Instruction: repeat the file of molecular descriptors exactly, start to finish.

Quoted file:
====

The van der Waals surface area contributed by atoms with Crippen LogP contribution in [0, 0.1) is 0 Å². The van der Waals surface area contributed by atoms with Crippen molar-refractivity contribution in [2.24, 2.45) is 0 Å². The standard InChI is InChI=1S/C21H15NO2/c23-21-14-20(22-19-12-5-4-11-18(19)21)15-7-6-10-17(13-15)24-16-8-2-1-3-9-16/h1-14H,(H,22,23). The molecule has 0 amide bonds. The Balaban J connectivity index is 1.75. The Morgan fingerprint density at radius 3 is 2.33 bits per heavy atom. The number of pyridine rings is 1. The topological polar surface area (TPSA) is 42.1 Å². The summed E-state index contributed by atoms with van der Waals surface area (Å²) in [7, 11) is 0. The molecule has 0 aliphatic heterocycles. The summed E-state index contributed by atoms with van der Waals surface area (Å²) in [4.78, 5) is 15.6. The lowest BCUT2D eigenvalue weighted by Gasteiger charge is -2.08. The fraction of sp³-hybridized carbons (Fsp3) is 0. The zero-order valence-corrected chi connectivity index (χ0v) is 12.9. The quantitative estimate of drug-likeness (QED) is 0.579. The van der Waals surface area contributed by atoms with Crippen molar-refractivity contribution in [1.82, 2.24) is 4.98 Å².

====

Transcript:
The van der Waals surface area contributed by atoms with Crippen LogP contribution in [0, 0.1) is 0 Å². The van der Waals surface area contributed by atoms with Crippen molar-refractivity contribution in [2.24, 2.45) is 0 Å². The standard InChI is InChI=1S/C21H15NO2/c23-21-14-20(22-19-12-5-4-11-18(19)21)15-7-6-10-17(13-15)24-16-8-2-1-3-9-16/h1-14H,(H,22,23). The molecule has 0 amide bonds. The Balaban J connectivity index is 1.75. The Morgan fingerprint density at radius 3 is 2.33 bits per heavy atom. The number of pyridine rings is 1. The topological polar surface area (TPSA) is 42.1 Å². The summed E-state index contributed by atoms with van der Waals surface area (Å²) in [7, 11) is 0. The molecule has 0 aliphatic heterocycles. The summed E-state index contributed by atoms with van der Waals surface area (Å²) in [4.78, 5) is 15.6. The lowest BCUT2D eigenvalue weighted by Gasteiger charge is -2.08. The fraction of sp³-hybridized carbons (Fsp3) is 0. The zero-order valence-corrected chi connectivity index (χ0v) is 12.9. The quantitative estimate of drug-likeness (QED) is 0.579. The van der Waals surface area contributed by atoms with Crippen molar-refractivity contribution in [1.82, 2.24) is 4.98 Å².